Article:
Australian English Genealogy

Descendants of William Eggleton

Notes - Page 6


Joseph Millard

OBITUARY
MR. J. MILLARD
Mr. Joseph Millard, an old and highly respected former resident of Rous Mill, died recently at his home at Haberfield, Sydney. Mr. Millard came to the Richmond River when a young man and at first engaged in carpentering, afterwards taking up farming when the sugar industry was in full swing. He will be best remembered as the licensee of the Rous Hotel, which he successfully conducted for a number of years. Mrs. Millard survives him. He also leaves a son, Mr. W. J. Millard, and daughter, Mrs. D. Duff, who reside in Haberfield. Mr. George Millard (Fairfield), Edward (Rosewood, Queensland), and Jesse (Alstonville) are brothers.
Source:Northern Star 20 Sep 1930


105. Robert Lack

DEATHOF MR. ROBERT LACK
On Wednesday last we received a wire from Mr. James Lack, of Barringun, informing us that his brother Bob ' had passed away' at Penrith that morning. For some time past it was known in Bourke that Mr. Robert Lack, who was the licensee of the old Red Cow Inn, at Penrith, was in a very precarious state of health and shortly after the New Year his friends and relations were called, to his bedside. He, however, rallied from the severe attack of illness he then had but it was evident the end wasn't far off. For some weeks past his condition was very serious, and, although all his friends and acquaintances, and he had many- — especially in Bourke; Enngonia and Barringun districts-: — sincerely regret his demise, they recognise that it was a happy release from suffering. The deceased was about 70 years of age. The late Robert Lack was the eldest of the Lack Brothers, five of whom came to this district in the early eighties. They were sons of the late Robert Lack Sr., who was a farmer in the Campbelltown district. About the year 1884, the subject of this notice went into public business at Enngonia, where he kept a hotel for about five years. He then took up Goolring station, which was worked by himself and his brothers until the latter went into business for themselves. About four years ago, no doubt owing to the ravages of drought, the late Mr. Lack gaye up Goolring and went to Penrith, where he secured a lease of that historic hostlery mentioned above above, and which originally belonged to the father of those well-known politicians of the past, T. B. and Sydney Smith, and which, we believe, still belongs to the family. In this house Bob did well but illness attacked him, with the result that we all must, some day, experience. In the old days the Lacks were very well known in Enngonia, and they were also a very considerable factor in the energy displayed, both in business and sport; that made the 'Sand hill,' one of the liveliest spots in this vast district. But King Drought held sway too long and scattered many of the pioneers of whom, Bob Lack was one of the most popular. Tis a great pity that he was unable to visit the district and see the country as it now is, clothed with luxuriant^grass and herbage. The deceased leaves his wife and two sons and one daughter, besides his brothers, John, Harry, William and James, and other near relatives, to mourn their, loss, and to all of whom sincere sympathy is extended by a large circle of friends in this part of the State.It It may also be mentioned here that one of deceased's sons, both of whom are married, is at the front, fighting for his country.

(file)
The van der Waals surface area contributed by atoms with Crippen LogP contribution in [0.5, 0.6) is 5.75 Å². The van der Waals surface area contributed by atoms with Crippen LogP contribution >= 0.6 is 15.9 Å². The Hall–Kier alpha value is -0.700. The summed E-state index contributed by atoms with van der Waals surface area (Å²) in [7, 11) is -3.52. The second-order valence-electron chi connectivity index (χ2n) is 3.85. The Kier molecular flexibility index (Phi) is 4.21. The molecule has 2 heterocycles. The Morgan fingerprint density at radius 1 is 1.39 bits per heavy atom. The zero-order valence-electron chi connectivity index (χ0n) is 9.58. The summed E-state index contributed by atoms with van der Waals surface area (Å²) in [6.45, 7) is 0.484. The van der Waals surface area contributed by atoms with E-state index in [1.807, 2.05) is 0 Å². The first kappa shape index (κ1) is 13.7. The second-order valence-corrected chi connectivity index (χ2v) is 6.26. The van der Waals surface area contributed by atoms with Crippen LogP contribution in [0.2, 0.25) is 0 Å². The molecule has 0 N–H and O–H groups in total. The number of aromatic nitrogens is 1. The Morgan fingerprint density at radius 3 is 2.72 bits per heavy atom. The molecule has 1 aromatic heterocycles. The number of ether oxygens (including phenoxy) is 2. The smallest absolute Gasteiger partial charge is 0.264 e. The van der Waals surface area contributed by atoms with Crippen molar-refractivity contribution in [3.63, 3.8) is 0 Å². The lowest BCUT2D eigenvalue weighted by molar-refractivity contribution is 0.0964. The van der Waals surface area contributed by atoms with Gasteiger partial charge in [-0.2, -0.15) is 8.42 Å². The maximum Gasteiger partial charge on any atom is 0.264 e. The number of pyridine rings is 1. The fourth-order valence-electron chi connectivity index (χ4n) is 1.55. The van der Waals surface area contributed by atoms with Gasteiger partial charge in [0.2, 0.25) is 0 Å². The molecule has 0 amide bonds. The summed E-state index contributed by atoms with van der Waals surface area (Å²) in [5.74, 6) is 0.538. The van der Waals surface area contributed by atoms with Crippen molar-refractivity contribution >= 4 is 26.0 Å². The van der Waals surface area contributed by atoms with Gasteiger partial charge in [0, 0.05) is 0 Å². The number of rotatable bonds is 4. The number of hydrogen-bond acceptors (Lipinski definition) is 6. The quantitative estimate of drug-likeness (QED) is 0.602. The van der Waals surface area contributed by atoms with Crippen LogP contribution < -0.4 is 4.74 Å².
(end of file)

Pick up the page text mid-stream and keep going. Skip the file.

Source: Western Herald 3 Mar 1917

Death of Mr Robert Lack.